The prospect of the Conservative Party in bed with the UK Independence Party after the next general election raises the intriguing question of who will be shafting who. Or should that be whom, Mr Farage?
In the words of British Prime Minister David Cameron, Ukip is a bunch of “fruitcakes, loonies and closet racists”. Yet on BBC1’s Andrew Marr Show recently, Cameron refused to rule out a potential coalition. Prevaricating in case he needs to change his tune later, he said, “I don’t want pacts or deals with anybody.” But he then shot himself in the foot by declaring, “I want a modern, compassionate Conservative party elected to run the government of this country.”
Meanwhile, Ukip leader Nigel Farage declined to rule out cosying up to the Tories, although he rejected an alliance with Labour or the Scottish National party. Of course, once Farage discovers he might be able to gain a modicum of power and influence by doing a deal with the devil, both Ed Milliband (current Labour leader) and Nicola Sturgeon (current leader of the Scottish National Party) could find themselves the target of full frontal blandishments.
Farage – all mouth and no trousers as Les Dawson would have said – gave his usual speech: “I’m pretty clear I want my country back. I want us to be a self-governing nation. The big elephant in the room still is the fact that most of our legislation is not made in this country, it’s made somewhere else… I want our democracy back. I want control of our borders back. I want us to be able to negotiate our own deals on the world stage. To do all of that I need a referendum. We need a referendum.”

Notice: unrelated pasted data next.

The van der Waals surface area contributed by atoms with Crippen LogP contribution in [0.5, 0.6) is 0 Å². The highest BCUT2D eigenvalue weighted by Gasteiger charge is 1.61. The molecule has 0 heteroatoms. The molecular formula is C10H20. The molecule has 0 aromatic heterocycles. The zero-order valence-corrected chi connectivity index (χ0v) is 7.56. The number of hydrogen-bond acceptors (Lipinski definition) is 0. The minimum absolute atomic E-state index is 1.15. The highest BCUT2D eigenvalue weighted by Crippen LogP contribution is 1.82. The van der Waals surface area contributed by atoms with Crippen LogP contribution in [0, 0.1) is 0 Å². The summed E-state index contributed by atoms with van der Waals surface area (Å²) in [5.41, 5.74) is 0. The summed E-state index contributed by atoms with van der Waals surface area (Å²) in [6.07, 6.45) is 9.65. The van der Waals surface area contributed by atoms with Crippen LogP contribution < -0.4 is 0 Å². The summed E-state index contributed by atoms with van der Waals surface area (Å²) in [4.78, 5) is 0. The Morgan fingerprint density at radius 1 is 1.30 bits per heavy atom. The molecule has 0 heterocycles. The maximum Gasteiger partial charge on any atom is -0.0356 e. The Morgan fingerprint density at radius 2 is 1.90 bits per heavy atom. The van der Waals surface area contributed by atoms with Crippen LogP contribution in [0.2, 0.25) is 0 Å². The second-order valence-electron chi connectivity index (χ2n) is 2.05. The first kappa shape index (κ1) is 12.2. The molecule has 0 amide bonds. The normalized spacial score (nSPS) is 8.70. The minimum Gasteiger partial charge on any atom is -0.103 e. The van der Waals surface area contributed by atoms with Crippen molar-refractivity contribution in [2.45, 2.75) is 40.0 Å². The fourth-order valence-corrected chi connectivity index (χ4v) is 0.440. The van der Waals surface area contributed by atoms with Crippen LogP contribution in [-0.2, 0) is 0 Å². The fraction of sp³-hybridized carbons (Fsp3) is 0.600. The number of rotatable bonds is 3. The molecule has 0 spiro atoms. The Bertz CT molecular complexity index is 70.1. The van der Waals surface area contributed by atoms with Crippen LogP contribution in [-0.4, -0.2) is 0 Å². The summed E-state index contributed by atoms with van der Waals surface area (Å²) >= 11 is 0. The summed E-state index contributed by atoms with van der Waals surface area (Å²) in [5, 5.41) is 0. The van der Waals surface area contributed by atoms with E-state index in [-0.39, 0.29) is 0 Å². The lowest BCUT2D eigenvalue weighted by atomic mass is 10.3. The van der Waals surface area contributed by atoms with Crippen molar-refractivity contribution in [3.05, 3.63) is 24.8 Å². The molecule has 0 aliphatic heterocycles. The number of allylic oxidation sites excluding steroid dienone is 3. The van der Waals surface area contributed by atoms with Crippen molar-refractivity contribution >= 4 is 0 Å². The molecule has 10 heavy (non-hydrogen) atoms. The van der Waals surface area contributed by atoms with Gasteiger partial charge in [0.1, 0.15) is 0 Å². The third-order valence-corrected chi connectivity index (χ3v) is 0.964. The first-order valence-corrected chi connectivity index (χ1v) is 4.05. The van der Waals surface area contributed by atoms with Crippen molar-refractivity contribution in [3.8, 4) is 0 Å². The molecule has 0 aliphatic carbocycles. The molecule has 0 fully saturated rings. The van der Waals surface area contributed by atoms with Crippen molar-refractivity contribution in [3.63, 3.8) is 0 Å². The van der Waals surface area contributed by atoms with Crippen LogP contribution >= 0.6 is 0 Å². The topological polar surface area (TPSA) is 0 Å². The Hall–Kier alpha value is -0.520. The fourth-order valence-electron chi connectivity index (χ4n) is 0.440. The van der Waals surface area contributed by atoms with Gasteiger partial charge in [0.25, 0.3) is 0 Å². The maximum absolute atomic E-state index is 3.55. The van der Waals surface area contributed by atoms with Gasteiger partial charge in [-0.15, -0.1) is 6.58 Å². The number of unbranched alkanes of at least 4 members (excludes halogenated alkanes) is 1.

Separately, Farage launched an attack on doctors and nurses working in the British Isles. According to him, they do not speak good English. Despite the fact that doctors are not allowed to practice in the National Health Service unless they have achieved a certain mark in the International English Language Testing System (IELTS), he jibed, “Don’t we want to live in a country where we speak the same language? And isn’t it scandalous that we are not training enough nurses and doctors in our own country?” Neither question (the second not even following on from the first) addresses the issue of whether or not doctors and nurses speak adequate English.
Interestingly, according to the 2011 Census: “Ninety two per cent (49.8 million) of usual residents aged three years and over spoke English (English or Welsh in Wales) as their main language. Of the eight per cent (4.2 million) of usual residents aged three years and over with a main language other than English, 79 per cent (3.3 million) could speak English very well or well. Less than half a per cent (138,000) of all usual residents aged three years and over could not speak English.”
Farage is currently rethinking Ukip policy on a range of subjects from health to education in an attempt to win over voters any way he can. In the great game of political poker, he is looking for a royal flush (or at least turning a trick or two). But bed-hopping can become a habit. As former British Prime Minister David Lloyd George once said of cabinet minister Sir John Simon, “The right honourable and learned gentleman has twice crossed the floor of the house, each time leaving behind a trail of slime.”